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Capital Allocation for Reinsurance Pricing presentation by Kevin Madigan

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Capital Allocation for Reinsurance Pricing presentation by Kevin Madigan

Casualty Actuaries in Reinsurance

Seminar on Reinsurance, Boston

May 19-20, 2008

Crawl -> Walk -> Run

At the risk of offending my audience, I want to spend a few moments talking about some basics and framing some issues.

Why “allocate” capital?

We need to make decisions under uncertainty

Should we believe our answers?

Why Allocate Capital?

Need a denominator for a return calculation

Context is important. Are we allocating the capital of the firm, or deriving a method to compare alternative uses of capacity?

Insurance is not physics – a grand unified theory is not required

When calculating ROEs for transactions or LOBs or business units, it isn’t important to get the “right” one – a reasonable one will do

The Denominator

Returns are extremely important, but they are relative measures

You give me $x and I will target a return of y%

- Capital markets / “normal” investments
- Capital budgeting (gives me something to write against, but still exposes more than the allocated capital)
- Pricing treaties (does this really make sense? I don’t know, but we need a metric)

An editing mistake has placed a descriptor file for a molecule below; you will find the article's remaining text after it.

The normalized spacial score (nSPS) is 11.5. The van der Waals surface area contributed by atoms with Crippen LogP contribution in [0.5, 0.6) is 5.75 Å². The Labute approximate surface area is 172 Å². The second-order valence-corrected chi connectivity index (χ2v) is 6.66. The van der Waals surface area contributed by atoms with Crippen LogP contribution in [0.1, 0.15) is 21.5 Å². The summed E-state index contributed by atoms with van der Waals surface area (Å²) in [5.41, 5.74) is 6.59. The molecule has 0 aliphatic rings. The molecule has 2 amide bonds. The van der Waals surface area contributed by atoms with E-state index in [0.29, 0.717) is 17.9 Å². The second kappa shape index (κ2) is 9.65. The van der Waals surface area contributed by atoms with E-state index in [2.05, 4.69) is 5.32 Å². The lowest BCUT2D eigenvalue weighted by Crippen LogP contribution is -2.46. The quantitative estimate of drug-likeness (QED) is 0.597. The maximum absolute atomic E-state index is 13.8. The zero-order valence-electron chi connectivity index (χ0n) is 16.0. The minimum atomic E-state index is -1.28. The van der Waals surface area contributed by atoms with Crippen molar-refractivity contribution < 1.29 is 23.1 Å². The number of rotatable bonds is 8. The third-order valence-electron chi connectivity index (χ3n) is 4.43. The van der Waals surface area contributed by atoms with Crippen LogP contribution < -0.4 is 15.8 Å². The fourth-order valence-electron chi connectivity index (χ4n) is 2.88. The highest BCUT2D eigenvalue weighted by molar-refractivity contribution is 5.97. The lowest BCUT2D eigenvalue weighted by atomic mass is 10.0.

How much capital?

Solvency issues are crucial to determining how much capital a (re)insurer must hold relative to the risk they already have, or plan to put, on their books

If you want a rating, the rating agencies determine the lower bound

If you want to be regulated, the regulator also has a say

How much capital?

We do not need fancy capital methodologies – the rating agencies and regulators tell us what we need.

If we want to be unrated and unregulated, we promise our investors a numerator, and they give us a denominator.

Are we allocating real capital?

Can this capital be divided into disjoint units and “allocated” to business units or contracts?

Of course not

Sometimes we behave as if it can (Katrina, adverse development in long tails)

So why do it?

We have to service the capital we have, or give it back.

Calculating expected ROEs or ROCs is an accepted (and pretty good) way to rank order business opportunities

So we need a denominator

Random thoughts

- Order dependency
- May not matter to cedent, may matter very much to the reinsurer
- Should it be ignored / avoided / embraced?
- What about rating agency or RDS constraints?
- Can’t be ignored, but how do we incorporate?

Random thoughts

- Underwriter and management buy-in
- Crucial or time and resources are wasted
- How to deal with parameter risk
- Build into loss pick and fix ROE?
- Build into capital allocated to transaction?
- Don’t bother pretending to know the impact and target a higher ROE?

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